H.K. Growth Misses Forecasts on China’s Economic SlowdownStephanie Tong
Hong Kong’s economy grew a less-than-estimated 0.2 percent in the first three months of this year, the slowest pace in three quarters, as China’s expansion cooled.
The increase from the previous three months compared with a revised 1.4 percent gain in the fourth quarter, the government said yesterday. The median estimate of 13 economists in a Bloomberg News survey was for a 0.5 percent increase.
Hong Kong’s government aims to sustain economic growth while controlling risks in a housing market where prices have more than doubled since the start of 2009. HSBC Holdings Plc and DBS Group Holdings Ltd. reduced forecasts for the city’s gross domestic product this year after China’s expansion missed estimates in the first quarter.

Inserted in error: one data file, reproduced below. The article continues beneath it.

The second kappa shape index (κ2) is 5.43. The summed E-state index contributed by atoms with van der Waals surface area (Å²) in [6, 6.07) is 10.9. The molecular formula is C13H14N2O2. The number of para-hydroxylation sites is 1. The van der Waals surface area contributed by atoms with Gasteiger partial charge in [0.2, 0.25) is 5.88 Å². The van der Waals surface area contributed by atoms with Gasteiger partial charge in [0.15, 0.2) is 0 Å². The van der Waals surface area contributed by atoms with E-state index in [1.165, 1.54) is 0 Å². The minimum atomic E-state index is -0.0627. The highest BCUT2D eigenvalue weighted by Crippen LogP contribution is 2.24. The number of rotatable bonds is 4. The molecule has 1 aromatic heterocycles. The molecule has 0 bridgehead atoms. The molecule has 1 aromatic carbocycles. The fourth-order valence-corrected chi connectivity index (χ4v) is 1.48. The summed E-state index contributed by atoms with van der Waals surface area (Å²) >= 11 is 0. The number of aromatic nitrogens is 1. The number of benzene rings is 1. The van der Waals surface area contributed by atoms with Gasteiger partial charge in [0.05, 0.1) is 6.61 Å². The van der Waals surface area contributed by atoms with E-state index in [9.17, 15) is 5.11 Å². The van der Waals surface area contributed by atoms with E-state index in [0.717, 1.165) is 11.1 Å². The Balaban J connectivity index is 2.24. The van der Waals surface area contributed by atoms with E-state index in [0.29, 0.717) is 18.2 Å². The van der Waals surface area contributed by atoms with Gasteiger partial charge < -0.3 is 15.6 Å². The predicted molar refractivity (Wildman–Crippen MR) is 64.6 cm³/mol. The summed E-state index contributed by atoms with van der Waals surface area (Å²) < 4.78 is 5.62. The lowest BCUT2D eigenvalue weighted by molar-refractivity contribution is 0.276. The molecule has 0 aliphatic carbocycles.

“The sluggish recovery of major economies including China and the U.S. will remain the major headwinds,” said Raymond Yeung, a Hong Kong-based economist at Australia & New Zealand Banking Group Ltd. An additional risk is any “sharp adjustment” of home prices, Yeung said.
The economy gained 2.8 percent from a year earlier, after a revised increase of the same size in the three months ended December, the government said, reaffirming a February projection of full-year growth of 1.5 percent to 3.5 percent. Government economist Helen Chan said the 2 percentage point range reflected an uncertain global economic environment.
The benchmark Hang Seng Index is up 8.4 percent from this year’s low on April 18 on speculation that improvements in U.S. demand will counter the effects of the slowdown in China. In the global economy, the key source of risk is the euro region, “which is wrought with structural problems and mired in recession,” the government said in yesterday’s statement.
Hong Kong faces overheating risks as gains in consumption and personal debt outpace economic growth, Norman Chan, chief executive of the Hong Kong Monetary Authority, told lawmakers on May 3.
ANZ cut its forecast for the city’s economic growth to 2.5 percent from 3.7 percent after China’s first-quarter data. Daiwa Capital Markets Hong Kong Ltd., HSBC and DBS lowered their estimates to 2 percent, 3.7 percent and 4 percent respectively.
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